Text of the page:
Oshawa building on “century of success,” business leaders told at centennial state of the city address


Published February 16, 2024 at 9:48 pm

Drone shot of the Strumbellas closing out last year's Convergence music and art festival

Oshawa Mayor Dan Carter’s annual state-of-the-city address at the Greater Oshawa Chamber of Commerce Mayor’s Luncheon usually touches on a year of successes, but with the City celebrating its centennial in 2024, the Mayor went for the big picture.

From the birth of General Motors of Canada and the rise of the city as the automotive capital of Canada to its current status as a technology hub, with two universities and a college leading the charge, Oshawa has transformed itself over the past century.

Carter noted that some of the greatest milestones in Canadian history have come from Oshawa thanks to its leaders, who “through their curiosity, innovation and partnerships have propelled the City forward over the last century.”

From GM Canada founder and automotive pioneer Col. Sam McLaughlin to Gary Polonsky, the ‘tiny, perfect college president,’ who was the driving force in the creation of Ontario Tech University, Oshawa has enoyed dynamic leaders who helped “turn the impossible to possible,” Carter said.

“We don’t run from complex issues, we embrace those complex issues.”

Oshawa Mayor Dan Carter

Carter noted these leaders have strengthened Oshawa’s resiliency and built a solid foundation for its success today as a vibrant and diverse city, home to three globally recognized post-secondary institutions that have attracted thousands of international students, who know that “this is a place that will truly lift them up.”

As much as he touched on past successes, the mayor also cited recent innovations driving the economy, including Project Arrow, Canada’s first zero emission concept electric vehicle; the da Vinci Surgical System, a minimally-invasive robot-assisted surgical program at Lakeridge Health; and the smartARM, the world’s first bionic arm powered by vision.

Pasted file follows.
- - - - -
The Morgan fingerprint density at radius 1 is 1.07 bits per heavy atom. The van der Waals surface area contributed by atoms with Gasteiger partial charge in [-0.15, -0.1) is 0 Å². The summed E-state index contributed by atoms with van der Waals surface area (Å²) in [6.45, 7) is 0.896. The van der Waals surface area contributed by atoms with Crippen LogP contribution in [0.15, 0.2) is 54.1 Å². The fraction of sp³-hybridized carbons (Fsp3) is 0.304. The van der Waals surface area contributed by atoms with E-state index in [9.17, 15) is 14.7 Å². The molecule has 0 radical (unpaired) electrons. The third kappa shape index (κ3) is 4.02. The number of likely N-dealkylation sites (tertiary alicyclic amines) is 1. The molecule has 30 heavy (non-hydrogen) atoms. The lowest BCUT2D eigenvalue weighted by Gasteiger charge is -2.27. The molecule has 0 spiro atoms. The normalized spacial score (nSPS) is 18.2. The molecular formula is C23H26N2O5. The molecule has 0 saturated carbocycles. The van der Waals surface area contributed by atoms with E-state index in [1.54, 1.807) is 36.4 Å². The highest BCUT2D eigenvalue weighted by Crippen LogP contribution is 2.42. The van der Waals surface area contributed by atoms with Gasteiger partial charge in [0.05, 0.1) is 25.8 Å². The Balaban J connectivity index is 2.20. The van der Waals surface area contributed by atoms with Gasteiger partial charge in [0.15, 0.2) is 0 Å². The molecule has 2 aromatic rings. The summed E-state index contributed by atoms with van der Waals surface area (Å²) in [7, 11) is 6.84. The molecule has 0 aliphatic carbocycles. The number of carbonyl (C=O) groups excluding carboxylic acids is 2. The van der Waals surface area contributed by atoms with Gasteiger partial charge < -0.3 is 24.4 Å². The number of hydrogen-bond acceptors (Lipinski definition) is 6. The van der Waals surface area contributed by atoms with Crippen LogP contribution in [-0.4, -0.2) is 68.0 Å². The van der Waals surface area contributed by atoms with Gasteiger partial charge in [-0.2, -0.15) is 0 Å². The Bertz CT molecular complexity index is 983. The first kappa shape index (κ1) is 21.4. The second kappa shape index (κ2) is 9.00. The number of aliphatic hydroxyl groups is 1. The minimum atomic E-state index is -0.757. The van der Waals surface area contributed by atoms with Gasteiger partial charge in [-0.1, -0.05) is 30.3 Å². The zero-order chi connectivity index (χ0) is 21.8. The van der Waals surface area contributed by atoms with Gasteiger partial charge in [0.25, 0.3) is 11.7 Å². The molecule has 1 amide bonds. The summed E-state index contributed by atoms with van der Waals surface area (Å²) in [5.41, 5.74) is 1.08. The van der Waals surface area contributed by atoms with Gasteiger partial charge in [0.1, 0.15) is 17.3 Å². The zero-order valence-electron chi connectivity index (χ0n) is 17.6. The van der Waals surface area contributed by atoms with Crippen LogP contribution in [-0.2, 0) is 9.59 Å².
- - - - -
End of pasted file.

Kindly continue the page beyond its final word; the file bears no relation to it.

In looking ahead to the next 100 years, Carter spoke to Oshawa continuing to innovate in the fields of energy, health care, education and transportation, as well as emerging technologies such as AI, cyber security, and electric and autonomous vehicles.

A prevailing theme in his address to business leaders Thursday was the resiliency of the residents, who have faced hardship and struggle in the past as well as today but continue to think positively about the future.

“The DNA and the resiliency that our community continues to show day in and day out makes me so proud,” he said.

He cited the two-year closure of the General Motors plant as an example of that attitude. “They didn’t know what tomorrow would bring, but they knew we would not turn our backs on them,” he said abut the closure that ended when the plant re-opened in December 2022. “Oshawa never gave up on themselves.”

Carter touched on the negative stereotypes about the city in his speech, citing the television show Ted Lasso for its attention to many issues relatable to Oshawa residents, including being unfairly judged by outsiders.

He talked about the lakefront Jubilee Pavilion and Oshawa’s music history, and about the state-of-the art health care and research facilities and “amazing amenities”.in the city.

“We are the great City of Oshawa because of our rich heritage and what we have accomplished together. It is because of you – Oshawa’s leaders past and present – that we have achieved so much and have many great stories to tell.”

Carter remains passionate about the city and its future and closed his address to the sold-out crowd with a message about building on a century of success as Oshawa looks to the future.

“I look forward to the next 100 years,” joked the grandfather of six. “The best days are always in front of us.”

Oshawa will officially celebrate its centennial as a city on March 8.

The mayor’s State of the City address is available to view on the City’s YouTube channel.

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